Will Long COVID Research Provide Answers for Poorly Understood Diseases Like ME/CFS?
ME/CFS (myalgic encephalomyelitis/chronic fatigue syndrome) is a highly disabling, severe condition that has been largely overlooked and even questioned as an illness by physicians and biomedical researchers for decades. But now, scientists including Yale's Akiko Iwasaki and Harlan Krumholz are finding parallels between post-infection long COVID and ME/CFS.
Using Particles That Are Smaller Than the Head of a Pin to Treat Cancer
Thanks in part to research begun more than a decade ago with funding from Women’s Health Research at Yale, Dr. W. Mark Saltzman is working with colleagues on a way to deploy effective cancer-fighting medication safely with the help of nanoparticles.
Moving Forward for the Health of Women: A Conversation with Dean Nancy J. Brown
Yale School of Medicine Dean Brown and Women's Health Research at Yale Director Carolyn M. Mazure, PhD, speak about the importance of research, the value of a focus on studying women, the influence of biology and social factors that differentially affect the health of women and men, community outreach, diversity, equity, and more.
Major Funding Award Supports Yale Efforts to Address Maternal Health Inequities
A team of Yale researchers, working collaboratively with Yale New Haven Hospital, community partners and two regional hospitals, is exploring ways to improve health outcomes among pregnant and postpartum women in priority populations that have been historically underserved and experience systemic racism. A $18 million funding award from the Patient-Centered Outcomes Research Institute (PCORI) will support the study.
Improving the Diagnosis of Heart Disease in Women
Dr. Samit Shah is leading a team to demonstrate the effectiveness of validated, but not widely administered procedures for the many women who have reduced blood flow to the heart without blocked arteries or cholesterol build-up often associated with heart disease.
Sex-specific Immune Response in COVID-19 Linked to Cellular Metabolism
Researchers studying COVID-19 patients have found a metabolic pathway that is highly correlated with immune responses only in male patients, a group known to be more likely to suffer severe cases and die of the disease, representing a potential target for therapeutic intervention.Source: Yale News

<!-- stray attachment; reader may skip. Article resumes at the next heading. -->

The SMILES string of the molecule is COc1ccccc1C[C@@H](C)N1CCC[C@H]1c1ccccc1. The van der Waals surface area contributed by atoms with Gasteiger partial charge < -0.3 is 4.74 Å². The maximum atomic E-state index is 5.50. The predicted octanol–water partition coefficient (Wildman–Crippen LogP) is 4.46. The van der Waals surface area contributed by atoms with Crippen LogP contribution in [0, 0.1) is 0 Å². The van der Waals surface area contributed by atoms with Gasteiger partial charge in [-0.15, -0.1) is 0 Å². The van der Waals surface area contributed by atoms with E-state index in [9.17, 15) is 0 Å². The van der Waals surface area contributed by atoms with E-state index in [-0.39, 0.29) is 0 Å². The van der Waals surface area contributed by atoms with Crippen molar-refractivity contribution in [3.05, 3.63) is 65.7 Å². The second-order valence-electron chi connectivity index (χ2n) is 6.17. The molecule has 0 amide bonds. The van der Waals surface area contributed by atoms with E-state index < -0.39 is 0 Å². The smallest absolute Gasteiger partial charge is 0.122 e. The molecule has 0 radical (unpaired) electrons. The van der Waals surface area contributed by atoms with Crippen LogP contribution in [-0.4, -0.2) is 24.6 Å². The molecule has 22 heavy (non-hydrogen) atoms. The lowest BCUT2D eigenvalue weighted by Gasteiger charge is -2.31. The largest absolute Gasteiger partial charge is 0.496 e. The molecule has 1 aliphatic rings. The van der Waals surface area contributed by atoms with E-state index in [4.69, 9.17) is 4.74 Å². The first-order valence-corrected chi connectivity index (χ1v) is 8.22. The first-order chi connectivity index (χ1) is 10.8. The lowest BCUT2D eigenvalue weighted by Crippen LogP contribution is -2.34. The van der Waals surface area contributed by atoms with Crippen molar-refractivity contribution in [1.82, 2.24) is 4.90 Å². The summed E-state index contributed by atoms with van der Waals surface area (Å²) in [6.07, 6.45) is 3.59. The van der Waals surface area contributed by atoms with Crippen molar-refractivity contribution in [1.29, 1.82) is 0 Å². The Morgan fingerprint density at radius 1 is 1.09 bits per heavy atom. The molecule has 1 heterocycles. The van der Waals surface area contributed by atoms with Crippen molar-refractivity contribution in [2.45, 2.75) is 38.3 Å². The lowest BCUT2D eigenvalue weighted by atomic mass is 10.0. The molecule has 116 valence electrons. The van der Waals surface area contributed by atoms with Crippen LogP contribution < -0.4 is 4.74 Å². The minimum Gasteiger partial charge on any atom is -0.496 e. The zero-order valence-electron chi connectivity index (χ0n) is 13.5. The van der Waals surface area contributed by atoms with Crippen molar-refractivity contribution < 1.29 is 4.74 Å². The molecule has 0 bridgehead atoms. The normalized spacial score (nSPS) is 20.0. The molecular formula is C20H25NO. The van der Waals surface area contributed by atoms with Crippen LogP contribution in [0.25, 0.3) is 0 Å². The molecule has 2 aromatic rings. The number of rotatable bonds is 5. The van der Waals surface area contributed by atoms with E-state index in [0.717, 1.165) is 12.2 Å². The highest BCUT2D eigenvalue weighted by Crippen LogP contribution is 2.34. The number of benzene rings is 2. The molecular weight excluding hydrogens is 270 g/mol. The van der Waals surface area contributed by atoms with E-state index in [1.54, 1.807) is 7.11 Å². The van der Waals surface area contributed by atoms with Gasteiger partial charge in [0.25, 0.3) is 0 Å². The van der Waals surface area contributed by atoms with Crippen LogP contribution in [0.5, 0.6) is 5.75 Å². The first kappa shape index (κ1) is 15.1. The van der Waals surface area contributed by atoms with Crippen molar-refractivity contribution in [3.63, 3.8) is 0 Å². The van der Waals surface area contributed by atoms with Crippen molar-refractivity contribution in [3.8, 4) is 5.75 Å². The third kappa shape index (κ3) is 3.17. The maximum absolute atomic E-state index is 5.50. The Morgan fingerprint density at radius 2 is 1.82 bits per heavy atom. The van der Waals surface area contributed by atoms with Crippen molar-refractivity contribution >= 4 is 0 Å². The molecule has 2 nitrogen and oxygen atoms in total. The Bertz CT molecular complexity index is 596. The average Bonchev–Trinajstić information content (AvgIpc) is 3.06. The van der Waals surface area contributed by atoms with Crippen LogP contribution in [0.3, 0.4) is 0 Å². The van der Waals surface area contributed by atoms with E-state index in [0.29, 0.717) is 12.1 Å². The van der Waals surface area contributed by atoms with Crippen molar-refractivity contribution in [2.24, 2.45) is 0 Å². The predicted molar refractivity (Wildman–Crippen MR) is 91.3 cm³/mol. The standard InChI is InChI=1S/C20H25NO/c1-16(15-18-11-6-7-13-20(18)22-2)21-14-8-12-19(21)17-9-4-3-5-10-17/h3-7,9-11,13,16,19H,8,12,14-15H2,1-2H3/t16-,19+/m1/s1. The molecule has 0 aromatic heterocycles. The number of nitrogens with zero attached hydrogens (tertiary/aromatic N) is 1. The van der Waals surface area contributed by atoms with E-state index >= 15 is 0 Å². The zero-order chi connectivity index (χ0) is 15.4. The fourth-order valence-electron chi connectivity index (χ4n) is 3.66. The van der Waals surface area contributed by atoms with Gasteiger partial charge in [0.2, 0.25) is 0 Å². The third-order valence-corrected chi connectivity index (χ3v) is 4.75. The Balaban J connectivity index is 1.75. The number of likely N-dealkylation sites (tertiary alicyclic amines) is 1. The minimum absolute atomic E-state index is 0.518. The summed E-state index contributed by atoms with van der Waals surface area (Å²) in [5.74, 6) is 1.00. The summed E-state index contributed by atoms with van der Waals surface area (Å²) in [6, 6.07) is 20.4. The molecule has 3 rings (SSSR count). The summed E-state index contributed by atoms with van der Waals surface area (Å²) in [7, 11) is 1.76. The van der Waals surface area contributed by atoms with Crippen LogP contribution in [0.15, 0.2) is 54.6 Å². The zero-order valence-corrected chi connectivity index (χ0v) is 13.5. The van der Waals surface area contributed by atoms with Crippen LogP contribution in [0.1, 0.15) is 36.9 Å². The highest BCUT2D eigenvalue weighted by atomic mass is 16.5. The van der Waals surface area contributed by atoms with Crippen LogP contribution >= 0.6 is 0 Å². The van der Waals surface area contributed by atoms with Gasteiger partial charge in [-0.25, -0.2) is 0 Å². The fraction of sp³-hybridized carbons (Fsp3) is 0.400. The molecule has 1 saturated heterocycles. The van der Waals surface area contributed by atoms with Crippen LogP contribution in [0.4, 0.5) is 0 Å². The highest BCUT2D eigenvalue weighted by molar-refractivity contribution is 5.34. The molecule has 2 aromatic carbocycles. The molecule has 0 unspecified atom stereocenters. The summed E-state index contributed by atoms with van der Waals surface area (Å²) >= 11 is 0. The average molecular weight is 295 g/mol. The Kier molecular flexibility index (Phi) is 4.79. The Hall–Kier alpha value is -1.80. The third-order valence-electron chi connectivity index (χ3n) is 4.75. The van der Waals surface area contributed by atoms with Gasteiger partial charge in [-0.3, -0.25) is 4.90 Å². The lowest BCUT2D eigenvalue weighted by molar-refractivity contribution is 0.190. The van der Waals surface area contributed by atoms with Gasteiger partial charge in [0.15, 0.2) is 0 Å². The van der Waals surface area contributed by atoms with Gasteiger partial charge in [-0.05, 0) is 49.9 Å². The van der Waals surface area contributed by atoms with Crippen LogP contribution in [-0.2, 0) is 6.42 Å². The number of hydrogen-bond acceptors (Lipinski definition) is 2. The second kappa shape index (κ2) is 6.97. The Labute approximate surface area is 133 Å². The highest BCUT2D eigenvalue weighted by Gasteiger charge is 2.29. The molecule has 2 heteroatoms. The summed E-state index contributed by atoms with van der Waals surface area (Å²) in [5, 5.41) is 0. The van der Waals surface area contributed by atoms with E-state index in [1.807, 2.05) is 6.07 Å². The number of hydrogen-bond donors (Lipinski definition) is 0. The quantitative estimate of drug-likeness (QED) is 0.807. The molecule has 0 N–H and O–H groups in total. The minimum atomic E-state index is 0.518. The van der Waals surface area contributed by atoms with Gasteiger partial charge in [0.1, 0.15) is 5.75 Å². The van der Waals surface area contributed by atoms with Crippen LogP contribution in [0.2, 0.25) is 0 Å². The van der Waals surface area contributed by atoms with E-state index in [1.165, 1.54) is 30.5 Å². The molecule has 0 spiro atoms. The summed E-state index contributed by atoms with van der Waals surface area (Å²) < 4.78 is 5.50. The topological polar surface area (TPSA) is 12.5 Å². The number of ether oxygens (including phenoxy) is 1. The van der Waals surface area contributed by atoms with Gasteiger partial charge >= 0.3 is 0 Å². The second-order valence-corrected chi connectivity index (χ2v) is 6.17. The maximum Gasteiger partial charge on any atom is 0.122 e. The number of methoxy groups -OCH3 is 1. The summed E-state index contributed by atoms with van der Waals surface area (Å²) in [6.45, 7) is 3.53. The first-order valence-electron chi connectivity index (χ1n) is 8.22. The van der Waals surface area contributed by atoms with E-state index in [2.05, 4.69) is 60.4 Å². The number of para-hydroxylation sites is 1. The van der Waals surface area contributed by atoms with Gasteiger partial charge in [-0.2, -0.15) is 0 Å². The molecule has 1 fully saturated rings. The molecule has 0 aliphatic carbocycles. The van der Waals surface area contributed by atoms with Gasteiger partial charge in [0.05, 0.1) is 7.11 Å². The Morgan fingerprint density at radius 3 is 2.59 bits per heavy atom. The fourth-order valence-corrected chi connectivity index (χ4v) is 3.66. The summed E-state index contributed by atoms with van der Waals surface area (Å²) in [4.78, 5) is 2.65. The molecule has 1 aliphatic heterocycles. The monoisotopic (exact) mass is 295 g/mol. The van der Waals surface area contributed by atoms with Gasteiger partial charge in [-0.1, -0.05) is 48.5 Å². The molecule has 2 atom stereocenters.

WHRY Launches Studies on Endometrial Cancer, Addiction to Opioids, and Stroke
While continuing to focus on the impacts of COVID-19, the center has enlarged its research portfolio to include new projects on the prevention of endometrial cancer in a growing cohort of women at high risk, non-opioid pain management following a cesarean section for women with opioid use disorder who are in recovery, and sex differences in stroke.
Deadlier Colon Cancer Develops Differently in Women and Men
WHRY-affiliated researchers have found that colon cancer tumor cells produce energy for growth differently in women and men, and that this difference is associated with a more aggressive form of tumor growth with a higher incidence in women.
Yonkers, Forray Co-PIs on New Grant to Study Medication Delivery for Pregnant Women with Opioid Use Disorders
Kimberly Yonkers, MD, Professor of Psychiatry, of Epidemiology (Chronic Diseases) and of Obstetrics, Gynecology, and Reproductive Services, and Ariadna Forray, MD, Associate Professor of Psychiatry, are co-principal investigators on a new $5.5 million grant to study models to improve delivery of office-based medication treatment for pregnant women with opioid use disorder in prenatal clinics.
A Better Way to Classify Young Women’s Heart Attacks
A new study, sponsored by Women’s Health Research at Yale, shows how a sex-specific classification system can define and group types of heart attacks that are more common for women. In doing so, the researchers have produced a more accurate guide to treatment and prognosis.